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Matterwave

Science Advisor

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## Main Question or Discussion Point

So, when we are talking about geodetic precession, my intuition tells me that the angular momentum vector of the spinning particle should be parallel transported along it's orbit. Because parallel transport of a vector around a closed loop doesn't reproduce the same vector, then the parallel transported vector will not point in the same direction as the original, vector, giving precession. Is this the correct intuitive understanding of geodetic precession?

Also, I just finished reading Wald's chapter 4, and in the problems he introduces the Lense-Thirring effect. In the homework you show that a space-like vector S at the origin inside a spherical shell of mass rotating at angular frequency omega parallel transported along the geodesic (purely time-like, i.e., you are "at rest" at the origin) will precess due to the rotation of the outside spherical shell. I understand if the vector is like, e.g. an angular momentum vector and it would precess, but what if I just put a solid rod "free falling" (so it's really really short) at the center? Would the rod start to get dragged along with the rotation? (i.e. if I placed it somehow "at rest" w.r.t. the outside stars who's gravitational fields are negligible inside my bubble, would it start to rotate with the bubble?)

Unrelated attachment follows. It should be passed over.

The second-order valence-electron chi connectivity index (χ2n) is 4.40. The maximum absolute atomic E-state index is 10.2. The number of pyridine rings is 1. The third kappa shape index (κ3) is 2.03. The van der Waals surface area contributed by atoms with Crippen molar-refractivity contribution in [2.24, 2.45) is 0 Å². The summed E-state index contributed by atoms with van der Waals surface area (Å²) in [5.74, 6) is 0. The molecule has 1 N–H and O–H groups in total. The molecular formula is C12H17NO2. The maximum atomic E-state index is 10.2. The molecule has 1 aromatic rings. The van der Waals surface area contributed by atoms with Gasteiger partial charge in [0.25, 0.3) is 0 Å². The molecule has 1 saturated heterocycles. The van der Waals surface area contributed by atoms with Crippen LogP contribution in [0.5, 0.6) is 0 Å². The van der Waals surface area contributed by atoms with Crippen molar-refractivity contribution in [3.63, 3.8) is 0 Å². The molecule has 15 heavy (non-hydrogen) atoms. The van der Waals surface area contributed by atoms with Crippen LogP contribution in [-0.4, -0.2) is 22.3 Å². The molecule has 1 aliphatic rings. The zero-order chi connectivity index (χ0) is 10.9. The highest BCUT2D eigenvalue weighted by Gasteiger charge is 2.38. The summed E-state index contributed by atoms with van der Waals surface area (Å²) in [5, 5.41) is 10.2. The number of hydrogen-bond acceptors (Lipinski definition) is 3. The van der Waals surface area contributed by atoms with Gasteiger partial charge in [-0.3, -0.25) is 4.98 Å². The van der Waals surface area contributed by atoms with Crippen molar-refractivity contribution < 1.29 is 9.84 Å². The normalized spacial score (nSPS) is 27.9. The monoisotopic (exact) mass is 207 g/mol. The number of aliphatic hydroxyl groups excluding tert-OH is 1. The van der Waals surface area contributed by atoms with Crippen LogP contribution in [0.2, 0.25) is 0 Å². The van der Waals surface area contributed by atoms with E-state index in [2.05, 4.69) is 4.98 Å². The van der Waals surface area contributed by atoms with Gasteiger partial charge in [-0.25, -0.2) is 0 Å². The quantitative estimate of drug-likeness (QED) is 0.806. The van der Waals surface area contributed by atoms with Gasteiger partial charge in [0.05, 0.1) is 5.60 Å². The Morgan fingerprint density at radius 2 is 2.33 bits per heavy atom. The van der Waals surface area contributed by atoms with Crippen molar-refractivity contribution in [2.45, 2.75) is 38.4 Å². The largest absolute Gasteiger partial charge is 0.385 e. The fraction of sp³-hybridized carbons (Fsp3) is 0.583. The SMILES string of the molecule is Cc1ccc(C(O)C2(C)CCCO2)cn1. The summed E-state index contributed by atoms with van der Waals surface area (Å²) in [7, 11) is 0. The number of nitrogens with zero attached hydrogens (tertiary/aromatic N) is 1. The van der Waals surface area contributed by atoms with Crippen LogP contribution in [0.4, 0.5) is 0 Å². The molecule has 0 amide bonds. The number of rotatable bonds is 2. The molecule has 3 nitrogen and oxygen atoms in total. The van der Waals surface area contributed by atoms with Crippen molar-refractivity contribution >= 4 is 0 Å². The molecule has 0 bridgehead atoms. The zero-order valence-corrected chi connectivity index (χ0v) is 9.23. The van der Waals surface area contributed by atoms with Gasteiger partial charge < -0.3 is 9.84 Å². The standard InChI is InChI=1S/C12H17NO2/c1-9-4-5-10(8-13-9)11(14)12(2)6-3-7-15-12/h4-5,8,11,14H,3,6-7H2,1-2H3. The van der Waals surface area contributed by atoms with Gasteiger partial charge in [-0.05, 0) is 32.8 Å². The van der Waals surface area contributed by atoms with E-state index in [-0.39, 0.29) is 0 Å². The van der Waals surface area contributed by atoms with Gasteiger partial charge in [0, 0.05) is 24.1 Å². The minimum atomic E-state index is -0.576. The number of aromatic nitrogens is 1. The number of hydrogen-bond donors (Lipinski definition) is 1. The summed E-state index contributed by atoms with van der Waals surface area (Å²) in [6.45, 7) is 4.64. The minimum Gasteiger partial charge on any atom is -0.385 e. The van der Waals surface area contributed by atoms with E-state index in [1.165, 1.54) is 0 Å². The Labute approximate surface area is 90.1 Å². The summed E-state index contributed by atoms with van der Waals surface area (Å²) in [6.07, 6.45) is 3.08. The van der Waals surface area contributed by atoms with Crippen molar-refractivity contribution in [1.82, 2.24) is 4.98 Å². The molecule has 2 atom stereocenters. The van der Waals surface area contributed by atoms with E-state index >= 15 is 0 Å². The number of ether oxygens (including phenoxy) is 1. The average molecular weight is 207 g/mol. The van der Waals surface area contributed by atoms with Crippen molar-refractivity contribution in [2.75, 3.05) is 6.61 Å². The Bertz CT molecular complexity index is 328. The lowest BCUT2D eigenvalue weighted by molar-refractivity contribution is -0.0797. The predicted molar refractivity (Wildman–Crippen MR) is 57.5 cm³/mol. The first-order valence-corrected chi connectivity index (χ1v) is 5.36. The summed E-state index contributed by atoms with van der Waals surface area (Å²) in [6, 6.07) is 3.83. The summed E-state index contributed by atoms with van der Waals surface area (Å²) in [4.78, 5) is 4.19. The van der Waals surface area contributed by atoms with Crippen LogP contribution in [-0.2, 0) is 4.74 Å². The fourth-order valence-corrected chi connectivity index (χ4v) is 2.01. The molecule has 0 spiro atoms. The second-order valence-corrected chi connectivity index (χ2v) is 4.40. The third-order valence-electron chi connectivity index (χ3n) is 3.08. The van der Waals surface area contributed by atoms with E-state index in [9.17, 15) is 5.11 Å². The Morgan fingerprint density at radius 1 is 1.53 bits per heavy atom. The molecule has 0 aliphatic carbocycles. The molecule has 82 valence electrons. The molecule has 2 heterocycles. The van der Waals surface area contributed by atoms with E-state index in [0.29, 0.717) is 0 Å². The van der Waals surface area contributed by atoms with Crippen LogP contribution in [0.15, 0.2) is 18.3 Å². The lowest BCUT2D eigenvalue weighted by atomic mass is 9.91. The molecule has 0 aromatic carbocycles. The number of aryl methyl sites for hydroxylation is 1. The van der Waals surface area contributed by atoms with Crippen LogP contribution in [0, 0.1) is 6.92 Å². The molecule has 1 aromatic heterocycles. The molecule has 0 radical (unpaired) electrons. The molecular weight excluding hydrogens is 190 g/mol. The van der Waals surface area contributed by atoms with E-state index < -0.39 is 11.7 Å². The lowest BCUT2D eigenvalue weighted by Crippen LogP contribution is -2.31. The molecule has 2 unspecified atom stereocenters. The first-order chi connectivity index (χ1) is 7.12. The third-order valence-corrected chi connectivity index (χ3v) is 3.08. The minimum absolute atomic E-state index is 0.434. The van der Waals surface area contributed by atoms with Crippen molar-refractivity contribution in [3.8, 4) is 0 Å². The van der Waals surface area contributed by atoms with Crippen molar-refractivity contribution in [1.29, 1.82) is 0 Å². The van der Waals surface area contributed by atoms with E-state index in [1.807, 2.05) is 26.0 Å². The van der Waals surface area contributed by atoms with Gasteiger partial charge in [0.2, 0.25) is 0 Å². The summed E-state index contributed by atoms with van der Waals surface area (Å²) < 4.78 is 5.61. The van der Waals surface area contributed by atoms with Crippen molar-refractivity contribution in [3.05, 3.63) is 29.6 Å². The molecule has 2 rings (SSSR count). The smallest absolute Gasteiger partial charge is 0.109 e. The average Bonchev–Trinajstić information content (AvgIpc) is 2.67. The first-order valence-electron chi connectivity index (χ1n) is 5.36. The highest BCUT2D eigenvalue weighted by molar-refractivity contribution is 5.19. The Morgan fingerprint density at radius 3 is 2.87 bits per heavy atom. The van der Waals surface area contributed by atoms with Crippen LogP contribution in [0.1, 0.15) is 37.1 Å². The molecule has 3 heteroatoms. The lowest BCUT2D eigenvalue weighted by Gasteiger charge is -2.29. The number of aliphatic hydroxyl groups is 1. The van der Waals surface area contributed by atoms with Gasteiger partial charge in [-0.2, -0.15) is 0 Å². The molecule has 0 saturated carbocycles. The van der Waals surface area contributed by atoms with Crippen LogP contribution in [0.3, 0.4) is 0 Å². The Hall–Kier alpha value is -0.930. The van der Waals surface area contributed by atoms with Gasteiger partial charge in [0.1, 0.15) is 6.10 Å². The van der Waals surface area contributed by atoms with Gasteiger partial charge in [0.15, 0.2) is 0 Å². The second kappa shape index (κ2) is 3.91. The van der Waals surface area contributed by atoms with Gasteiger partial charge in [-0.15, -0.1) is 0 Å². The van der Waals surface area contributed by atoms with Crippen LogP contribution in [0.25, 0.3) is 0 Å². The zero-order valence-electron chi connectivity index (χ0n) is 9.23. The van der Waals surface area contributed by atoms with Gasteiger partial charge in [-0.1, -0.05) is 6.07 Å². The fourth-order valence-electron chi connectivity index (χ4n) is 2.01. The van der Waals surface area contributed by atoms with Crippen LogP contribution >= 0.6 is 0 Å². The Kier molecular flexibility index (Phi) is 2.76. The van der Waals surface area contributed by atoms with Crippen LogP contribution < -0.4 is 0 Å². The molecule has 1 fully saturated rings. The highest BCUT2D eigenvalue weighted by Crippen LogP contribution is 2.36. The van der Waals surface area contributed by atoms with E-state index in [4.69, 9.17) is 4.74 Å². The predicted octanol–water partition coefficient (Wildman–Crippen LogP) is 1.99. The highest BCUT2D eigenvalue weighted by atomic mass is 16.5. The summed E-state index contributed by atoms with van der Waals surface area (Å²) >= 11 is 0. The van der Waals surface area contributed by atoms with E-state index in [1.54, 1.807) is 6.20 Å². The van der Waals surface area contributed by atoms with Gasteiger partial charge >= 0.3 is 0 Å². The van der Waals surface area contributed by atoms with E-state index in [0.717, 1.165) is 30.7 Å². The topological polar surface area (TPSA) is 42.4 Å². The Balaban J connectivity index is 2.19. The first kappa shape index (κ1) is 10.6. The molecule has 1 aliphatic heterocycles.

Would this be a confirmation of Mach's principle, in that the exterior gravitational field determines what it means to rotate or not, rather than there being absolute rotation?

Also, I just finished reading Wald's chapter 4, and in the problems he introduces the Lense-Thirring effect. In the homework you show that a space-like vector S at the origin inside a spherical shell of mass rotating at angular frequency omega parallel transported along the geodesic (purely time-like, i.e., you are "at rest" at the origin) will precess due to the rotation of the outside spherical shell. I understand if the vector is like, e.g. an angular momentum vector and it would precess, but what if I just put a solid rod "free falling" (so it's really really short) at the center? Would the rod start to get dragged along with the rotation? (i.e. if I placed it somehow "at rest" w.r.t. the outside stars who's gravitational fields are negligible inside my bubble, would it start to rotate with the bubble?)

Would this be a confirmation of Mach's principle, in that the exterior gravitational field determines what it means to rotate or not, rather than there being absolute rotation?